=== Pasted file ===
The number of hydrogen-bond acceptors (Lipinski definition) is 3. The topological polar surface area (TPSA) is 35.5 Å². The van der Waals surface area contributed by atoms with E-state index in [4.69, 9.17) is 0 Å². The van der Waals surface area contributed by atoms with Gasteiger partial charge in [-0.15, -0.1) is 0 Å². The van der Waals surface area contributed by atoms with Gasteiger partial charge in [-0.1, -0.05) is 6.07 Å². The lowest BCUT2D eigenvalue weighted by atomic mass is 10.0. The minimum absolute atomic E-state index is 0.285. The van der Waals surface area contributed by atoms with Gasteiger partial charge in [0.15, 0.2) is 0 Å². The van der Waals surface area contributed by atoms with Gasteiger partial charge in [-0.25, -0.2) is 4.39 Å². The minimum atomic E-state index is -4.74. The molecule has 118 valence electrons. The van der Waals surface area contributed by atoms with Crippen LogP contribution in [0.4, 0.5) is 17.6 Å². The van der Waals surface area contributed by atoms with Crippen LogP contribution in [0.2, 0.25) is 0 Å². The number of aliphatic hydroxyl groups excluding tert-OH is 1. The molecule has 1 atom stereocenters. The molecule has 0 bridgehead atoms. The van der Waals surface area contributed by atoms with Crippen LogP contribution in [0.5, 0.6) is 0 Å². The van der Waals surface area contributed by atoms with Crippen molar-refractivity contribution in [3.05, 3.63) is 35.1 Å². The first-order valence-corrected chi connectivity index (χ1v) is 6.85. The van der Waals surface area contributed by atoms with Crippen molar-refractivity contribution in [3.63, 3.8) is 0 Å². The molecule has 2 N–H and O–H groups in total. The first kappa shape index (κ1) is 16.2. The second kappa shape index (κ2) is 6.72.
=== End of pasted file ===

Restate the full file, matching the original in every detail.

The number of hydrogen-bond acceptors (Lipinski definition) is 3. The topological polar surface area (TPSA) is 35.5 Å². The van der Waals surface area contributed by atoms with E-state index in [4.69, 9.17) is 0 Å². The van der Waals surface area contributed by atoms with Gasteiger partial charge in [-0.15, -0.1) is 0 Å². The van der Waals surface area contributed by atoms with Gasteiger partial charge in [-0.1, -0.05) is 6.07 Å². The lowest BCUT2D eigenvalue weighted by atomic mass is 10.0. The minimum absolute atomic E-state index is 0.285. The van der Waals surface area contributed by atoms with Gasteiger partial charge in [0.15, 0.2) is 0 Å². The van der Waals surface area contributed by atoms with Gasteiger partial charge in [-0.25, -0.2) is 4.39 Å². The minimum atomic E-state index is -4.74. The molecule has 118 valence electrons. The van der Waals surface area contributed by atoms with Crippen LogP contribution in [0.4, 0.5) is 17.6 Å². The van der Waals surface area contributed by atoms with Crippen LogP contribution in [0.2, 0.25) is 0 Å². The number of aliphatic hydroxyl groups excluding tert-OH is 1. The molecule has 1 atom stereocenters. The molecule has 0 bridgehead atoms. The van der Waals surface area contributed by atoms with Crippen LogP contribution in [0.5, 0.6) is 0 Å². The van der Waals surface area contributed by atoms with Crippen molar-refractivity contribution in [3.05, 3.63) is 35.1 Å². The first-order valence-corrected chi connectivity index (χ1v) is 6.85. The van der Waals surface area contributed by atoms with Crippen molar-refractivity contribution in [3.63, 3.8) is 0 Å². The molecule has 2 N–H and O–H groups in total. The first kappa shape index (κ1) is 16.2. The second kappa shape index (κ2) is 6.72.